Well, we did see the Moon… but not for long. Cumbria’s weather stopped great views of a lovely Moon. The clouds parted occasionally giving the few dedicated people who did turn up a chance to see the Moon through various telescopes. One young lad was captivated – worth it for that alone.
Last weekend members of the Eddington AS and members (well, a member!) of the Cockermouth AS gathered at the Low Gillerthwaite Field Centre for a weekend “astronomy retreat”, organised by Carol (EAS) and Jeremy (CAS), the aim being to combine socialising and informal astronomy workshops and discussions with some serious stargazing and astrophotography at one of the darkest sites in the county – a secluded valley at the end of Ennerdale, absolutely miles away from anywhere.
Sadly the weather didn’t co-operate (that’s a polite way of saying it was ******** rubbish! Again! We’re cursed!) but it was still great fun, and a great opportunity to just chat about astronomy over great food, and sit beside a roaring fire while the wind howled outside and the rain pattered down.
There was a two minute gap on one night, when I managed to sneak out a single photo before the clouds obliterated everything (Cassiopiea), but that was it…
With no stars to view, members found other things to do, and there was no shortage of local wildlife to get to know…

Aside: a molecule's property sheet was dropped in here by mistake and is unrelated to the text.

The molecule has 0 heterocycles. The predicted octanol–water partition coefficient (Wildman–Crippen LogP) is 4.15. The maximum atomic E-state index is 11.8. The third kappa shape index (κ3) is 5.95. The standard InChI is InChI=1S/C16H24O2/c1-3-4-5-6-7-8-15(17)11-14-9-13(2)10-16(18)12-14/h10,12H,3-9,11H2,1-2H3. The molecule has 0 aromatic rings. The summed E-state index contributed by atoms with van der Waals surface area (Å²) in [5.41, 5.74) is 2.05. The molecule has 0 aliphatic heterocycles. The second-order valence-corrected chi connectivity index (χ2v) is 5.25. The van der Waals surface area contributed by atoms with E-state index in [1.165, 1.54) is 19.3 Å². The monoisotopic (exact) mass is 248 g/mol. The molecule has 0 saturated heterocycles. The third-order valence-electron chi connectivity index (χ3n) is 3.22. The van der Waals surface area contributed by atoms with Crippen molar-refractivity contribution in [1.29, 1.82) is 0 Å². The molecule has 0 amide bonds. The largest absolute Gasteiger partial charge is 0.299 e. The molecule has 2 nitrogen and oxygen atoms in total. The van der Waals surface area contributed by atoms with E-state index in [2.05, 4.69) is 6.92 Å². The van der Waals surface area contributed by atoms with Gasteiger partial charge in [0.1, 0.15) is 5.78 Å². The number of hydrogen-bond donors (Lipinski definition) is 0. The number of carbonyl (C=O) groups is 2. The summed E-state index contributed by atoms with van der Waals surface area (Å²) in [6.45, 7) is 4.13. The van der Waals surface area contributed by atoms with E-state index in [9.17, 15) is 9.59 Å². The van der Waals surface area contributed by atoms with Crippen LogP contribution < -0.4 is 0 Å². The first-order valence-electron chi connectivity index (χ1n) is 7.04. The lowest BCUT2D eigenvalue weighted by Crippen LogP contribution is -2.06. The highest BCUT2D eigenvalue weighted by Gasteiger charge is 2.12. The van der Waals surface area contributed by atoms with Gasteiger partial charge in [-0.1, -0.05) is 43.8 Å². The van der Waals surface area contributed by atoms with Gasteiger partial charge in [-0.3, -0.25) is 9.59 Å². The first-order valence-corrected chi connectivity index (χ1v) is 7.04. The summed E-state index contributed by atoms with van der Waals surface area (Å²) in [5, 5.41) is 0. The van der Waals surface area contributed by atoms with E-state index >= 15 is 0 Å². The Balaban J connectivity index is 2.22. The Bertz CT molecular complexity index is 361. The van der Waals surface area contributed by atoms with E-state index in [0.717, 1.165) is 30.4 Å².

…and I know that the EAS members who “attended” Jeremy Hunt’s astro-photography workshop found it extremely useful, so thanks Jeremy!
It was a shame more of our friends from Cockermouth couldn’t join us for what was a very enjoyable weekend, despite the weather. Maybe next time. LGFC is a great place with great facilities…
…and on a clear night – such as the night immediately before we got there and on the night we left, ********** typical!!!! – the sky is strewn with stars.
Thanks to everyone who made the effort to go to the weekend – quite a trek from Kendal – and a special thanks to Carol and Jeremy for organising it. Look forward to the next time!
I’ve just returned from Iceland where we were lucky enough to have a couple of clear nights with quite active aurora display. The whole sky was lit up with the aurora but not quite as vivid as in the photos. We were staying near Hella in southern Iceland and took these photos between 11pm on Saturday 15th and 2 am Sunday morning.
I was using a Nikon D7000 with an 18 mm lens set at 1600 ISO; F4.0 and exposed for 15 seconds.
Much of the time the aurora was moving so it was impossible to get a crisp image but I was pleased that the stars in the background are quite sharp.
I’ve not yet had time to tweak the images – this will have to wait for a wet day.
I can thoroughly recommend a visit to Iceland as it’s a fascinating country and very welcoming.
Last week I bought a new camera, it’s the Canon 7D Mark II and it’s got ISO’s like i’ve not seen before. So last night the sky was clear so I bagged some locations that could be found in the EAST sky.
The images are black and white as I had not got the correct white balance set up.
Apologies for not being at the astro meetings, the last few months have been really busy. I hope to get back and find out about what’s to look out for in the night sky. It would be good to go aurora and comet watching this winter.
Andromeda Galaxy ISO 16000
Pleiades ISO 16000
Orion Nebula ISO 8000
My friend has created an iPhone App you might find useful Astro Locator